Tribunal orders Town of Canmore to allow Three Sisters Mountain Village projects to move forward

·4 min read
Combined, the proposed developments would cover more than 300 hectares of land and range from residential, recreational and commercial uses.  (Bryan Labby/CBC - image credit)
Combined, the proposed developments would cover more than 300 hectares of land and range from residential, recreational and commercial uses. (Bryan Labby/CBC - image credit)

A provincial tribunal has ordered the town of Canmore to allow two major developments from Three Sisters Mountain Village Properties Ltd. (TSMV) to proceed after council rejected them last year.

The decision by the Land and Property Rights Tribunal (LPRT) of Alberta was handed down Monday.

Director of Strategy and Development for TSMV Chris Ollenberger said the tribunal's decision was carefully thought through.

"We believe that the area structure plans represent what is good for Canmore and good for Three Sisters, and so we are very pleased with the decision."

Combined, the developments would cover more than 300 hectares of land and range from residential, recreational and commercial uses.

The town originally blocked the Three Sisters and Smith Creek proposals because of their potential impact on population growth — Canmore's population is expected to double in the coming decades — and on the Bow Valley.

In a statement released Tuesday, the Yellowstone to Yukon Conservation Initiative (Y2Y) called the ruling deeply concerning.

The organization presented to the tribunal, arguing the decision would cause harm to the land, local wildlife and their habitats.

"As a collaborative group who has worked on issues related to sensible development in Alberta for more than 25 years with a variety of governments, partners and communities, we are disappointed and disturbed to learn about this short-sighted decision," Y2Y's statement said.

The town of Canmore also responded to the news through a statement, saying it is taking time to review the decision.

Basis for appeal

After the town of Canmore rejected both projects in April and May of last year, the TSMV decided it would take action, alleging the town was causing "unauthorized and unnecessary impediments," according to the tribunal decision.

The Natural Resources Conservation Board (NRCB) approved the development of a large-scale recreational and tourism project in the area in 1992, subject "only to limited and narrow terms and conditions upon which Canmore, as the affected municipality, may have input."

Over the years, TSMV has tried to obtain planning approvals for the land, spending millions of dollars to create new area structure plans, as required by the town.

The appeal argued that if the plans satisfied the conditions set out in the original NRCB approval, as well as the town's own policies and bylaws, the projects should be able to move forward.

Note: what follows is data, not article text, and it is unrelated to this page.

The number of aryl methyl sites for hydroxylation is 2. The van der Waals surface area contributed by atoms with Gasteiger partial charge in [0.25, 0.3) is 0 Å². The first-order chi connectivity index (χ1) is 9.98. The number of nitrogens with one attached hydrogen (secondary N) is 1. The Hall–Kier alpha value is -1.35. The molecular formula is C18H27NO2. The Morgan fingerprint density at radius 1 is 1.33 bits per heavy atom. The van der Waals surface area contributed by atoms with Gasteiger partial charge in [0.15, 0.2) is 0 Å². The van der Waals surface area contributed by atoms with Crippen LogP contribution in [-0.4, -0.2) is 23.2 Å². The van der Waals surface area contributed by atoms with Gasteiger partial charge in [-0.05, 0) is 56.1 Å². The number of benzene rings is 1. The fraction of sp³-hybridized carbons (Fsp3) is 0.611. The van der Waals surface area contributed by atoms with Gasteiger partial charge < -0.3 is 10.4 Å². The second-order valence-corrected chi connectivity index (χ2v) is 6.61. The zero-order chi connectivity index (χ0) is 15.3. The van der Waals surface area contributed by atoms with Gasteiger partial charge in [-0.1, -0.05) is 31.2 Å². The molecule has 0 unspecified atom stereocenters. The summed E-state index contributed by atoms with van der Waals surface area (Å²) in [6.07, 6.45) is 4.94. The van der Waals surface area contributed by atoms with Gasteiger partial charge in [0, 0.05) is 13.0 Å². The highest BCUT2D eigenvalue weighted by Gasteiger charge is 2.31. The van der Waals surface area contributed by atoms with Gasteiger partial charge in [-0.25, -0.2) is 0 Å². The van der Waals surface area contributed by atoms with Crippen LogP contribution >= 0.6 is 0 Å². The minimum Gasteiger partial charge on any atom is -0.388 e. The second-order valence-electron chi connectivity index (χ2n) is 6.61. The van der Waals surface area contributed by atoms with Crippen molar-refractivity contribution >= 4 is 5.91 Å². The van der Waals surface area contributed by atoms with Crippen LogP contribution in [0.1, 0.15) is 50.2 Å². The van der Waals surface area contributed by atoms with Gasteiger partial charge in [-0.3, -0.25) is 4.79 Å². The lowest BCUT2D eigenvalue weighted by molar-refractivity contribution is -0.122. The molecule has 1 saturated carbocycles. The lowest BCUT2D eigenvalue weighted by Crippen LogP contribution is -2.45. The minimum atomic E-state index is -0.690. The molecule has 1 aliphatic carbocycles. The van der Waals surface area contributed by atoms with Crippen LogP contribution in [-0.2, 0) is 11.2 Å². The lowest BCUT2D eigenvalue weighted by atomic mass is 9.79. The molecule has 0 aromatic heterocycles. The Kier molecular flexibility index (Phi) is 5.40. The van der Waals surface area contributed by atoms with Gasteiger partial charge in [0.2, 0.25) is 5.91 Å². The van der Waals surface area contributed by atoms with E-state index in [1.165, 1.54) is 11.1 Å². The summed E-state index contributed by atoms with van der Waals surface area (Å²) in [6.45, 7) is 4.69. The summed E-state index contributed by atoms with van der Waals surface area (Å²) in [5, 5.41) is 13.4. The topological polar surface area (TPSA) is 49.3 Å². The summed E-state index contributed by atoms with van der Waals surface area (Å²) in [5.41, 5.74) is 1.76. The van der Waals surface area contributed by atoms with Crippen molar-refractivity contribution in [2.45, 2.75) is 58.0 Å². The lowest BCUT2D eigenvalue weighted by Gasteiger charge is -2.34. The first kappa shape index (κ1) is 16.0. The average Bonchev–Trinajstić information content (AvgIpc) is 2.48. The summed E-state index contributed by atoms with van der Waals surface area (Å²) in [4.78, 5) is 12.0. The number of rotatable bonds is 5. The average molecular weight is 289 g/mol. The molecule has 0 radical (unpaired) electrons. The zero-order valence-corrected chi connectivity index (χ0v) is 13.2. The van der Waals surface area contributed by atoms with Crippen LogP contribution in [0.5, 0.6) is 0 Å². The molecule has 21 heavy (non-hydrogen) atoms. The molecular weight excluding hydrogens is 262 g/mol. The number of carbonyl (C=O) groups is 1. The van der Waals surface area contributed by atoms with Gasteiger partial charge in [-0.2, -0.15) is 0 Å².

In the end, the tribunal found both developments did meet those requirements.

"I'm sure there will be some in the community that are disappointed in today's decision, that's recognizable," Ollenberger said.

"But … the discussion about whether or not development would occur has already happened. What the discussion needs to be focused on and what it is focused on with the LPRT decisions is how do we do the development?"

Wildlife concerns

The tribunal looked at several issues brought forward by both parties over four weeks in March, including concerns over population growth, affordable housing and wildlife protection.

In its decisions — both more 50-pages long — the tribunal found both proposed developments satisfied the parameters set out in the 1992 NRCB approval.

It said the projects would create lower-cost forms of housing, add community infrastructure and provide wildlife movement corridors, acknowledging a recent Alberta Environment and Parks report looking at data on wildlife movements.

"It is obvious that no development at all would best protect existing wildlife habitat and movement; however, the NRCB approval clearly did allow development in the Bow Valley," the tribunal decision for the Smith Creek plan reads.

Y2Y said the development plans don't address the environmental concerns of today.

"Keeping connectivity through the Bow Valley is a pressing concern and this decision does not support the science or community," it said in its statement.

"Connectivity provides the best chance for some of our most cherished and threatened wildlife to thrive."

Karsten Heuer is a wildlife biologist with Bow Valley Engage, an advocacy group, who's worked in the Bow Valley for the last 25 years.

He said recent evidence shows wildlife in the area needs more protection.

"We have research from some of the best wildlife researchers in the continent telling us very explicitly that we have eroded the connectivity between Banff National Park and Kananaskis Country to the extent that over 80 per cent of it is gone," Heuer said.

Heuer added Canmore council received "unprecedented" community input before making its decision on the proposed developments, and he expects the town's current council to appeal this latest ruling.

For the developer's part, Ollenberger said they'll be looking to meet with Canmore officials to discuss next steps.

"It would still be at least a couple of years before you saw physical equipment moving out in that site," he said.

A $161-million civil lawsuit filed by TSMV last year suing the Town of Canmore and all members of its previous town council is still ongoing.

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